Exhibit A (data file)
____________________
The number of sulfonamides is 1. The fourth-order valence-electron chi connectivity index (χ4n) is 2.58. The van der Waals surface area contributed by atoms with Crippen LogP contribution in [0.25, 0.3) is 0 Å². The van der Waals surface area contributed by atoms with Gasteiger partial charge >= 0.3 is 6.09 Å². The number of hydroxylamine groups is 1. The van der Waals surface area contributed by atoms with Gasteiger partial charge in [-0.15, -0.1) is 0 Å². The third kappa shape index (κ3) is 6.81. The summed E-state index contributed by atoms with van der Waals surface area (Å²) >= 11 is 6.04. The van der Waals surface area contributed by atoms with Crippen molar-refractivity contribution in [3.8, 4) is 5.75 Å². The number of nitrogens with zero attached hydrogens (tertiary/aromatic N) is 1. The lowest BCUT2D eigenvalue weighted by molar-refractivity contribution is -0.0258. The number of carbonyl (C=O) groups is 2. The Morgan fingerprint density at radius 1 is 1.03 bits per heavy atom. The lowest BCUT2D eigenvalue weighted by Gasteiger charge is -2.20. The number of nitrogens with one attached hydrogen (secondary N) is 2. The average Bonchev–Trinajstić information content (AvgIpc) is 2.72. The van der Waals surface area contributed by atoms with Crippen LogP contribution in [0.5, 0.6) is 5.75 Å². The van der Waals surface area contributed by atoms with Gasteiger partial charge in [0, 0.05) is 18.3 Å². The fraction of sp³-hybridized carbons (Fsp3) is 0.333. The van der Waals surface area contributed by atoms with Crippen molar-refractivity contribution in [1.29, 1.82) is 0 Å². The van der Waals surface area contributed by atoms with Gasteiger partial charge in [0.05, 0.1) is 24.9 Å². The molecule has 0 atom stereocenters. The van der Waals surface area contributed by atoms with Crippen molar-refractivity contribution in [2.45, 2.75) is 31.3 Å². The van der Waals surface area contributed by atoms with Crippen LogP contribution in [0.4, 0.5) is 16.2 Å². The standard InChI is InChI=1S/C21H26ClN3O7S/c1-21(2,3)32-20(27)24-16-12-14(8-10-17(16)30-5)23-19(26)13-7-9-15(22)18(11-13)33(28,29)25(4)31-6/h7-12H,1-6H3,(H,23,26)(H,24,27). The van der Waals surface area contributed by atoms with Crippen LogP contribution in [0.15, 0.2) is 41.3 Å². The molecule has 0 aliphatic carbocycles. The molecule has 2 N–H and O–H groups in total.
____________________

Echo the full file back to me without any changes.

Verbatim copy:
The number of sulfonamides is 1. The fourth-order valence-electron chi connectivity index (χ4n) is 2.58. The van der Waals surface area contributed by atoms with Crippen LogP contribution in [0.25, 0.3) is 0 Å². The van der Waals surface area contributed by atoms with Gasteiger partial charge >= 0.3 is 6.09 Å². The number of hydroxylamine groups is 1. The van der Waals surface area contributed by atoms with Gasteiger partial charge in [-0.15, -0.1) is 0 Å². The third kappa shape index (κ3) is 6.81. The summed E-state index contributed by atoms with van der Waals surface area (Å²) >= 11 is 6.04. The van der Waals surface area contributed by atoms with Crippen molar-refractivity contribution in [3.8, 4) is 5.75 Å². The number of nitrogens with zero attached hydrogens (tertiary/aromatic N) is 1. The lowest BCUT2D eigenvalue weighted by molar-refractivity contribution is -0.0258. The number of carbonyl (C=O) groups is 2. The Morgan fingerprint density at radius 1 is 1.03 bits per heavy atom. The lowest BCUT2D eigenvalue weighted by Gasteiger charge is -2.20. The number of nitrogens with one attached hydrogen (secondary N) is 2. The average Bonchev–Trinajstić information content (AvgIpc) is 2.72. The van der Waals surface area contributed by atoms with Crippen LogP contribution in [0.5, 0.6) is 5.75 Å². The van der Waals surface area contributed by atoms with Gasteiger partial charge in [0, 0.05) is 18.3 Å². The fraction of sp³-hybridized carbons (Fsp3) is 0.333. The van der Waals surface area contributed by atoms with Crippen molar-refractivity contribution in [1.29, 1.82) is 0 Å². The van der Waals surface area contributed by atoms with Gasteiger partial charge in [0.05, 0.1) is 24.9 Å². The molecule has 0 atom stereocenters. The van der Waals surface area contributed by atoms with Crippen molar-refractivity contribution in [2.45, 2.75) is 31.3 Å². The van der Waals surface area contributed by atoms with Crippen LogP contribution in [0.4, 0.5) is 16.2 Å². The standard InChI is InChI=1S/C21H26ClN3O7S/c1-21(2,3)32-20(27)24-16-12-14(8-10-17(16)30-5)23-19(26)13-7-9-15(22)18(11-13)33(28,29)25(4)31-6/h7-12H,1-6H3,(H,23,26)(H,24,27). The van der Waals surface area contributed by atoms with Crippen LogP contribution in [0.15, 0.2) is 41.3 Å². The molecule has 0 aliphatic carbocycles. The molecule has 2 N–H and O–H groups in total.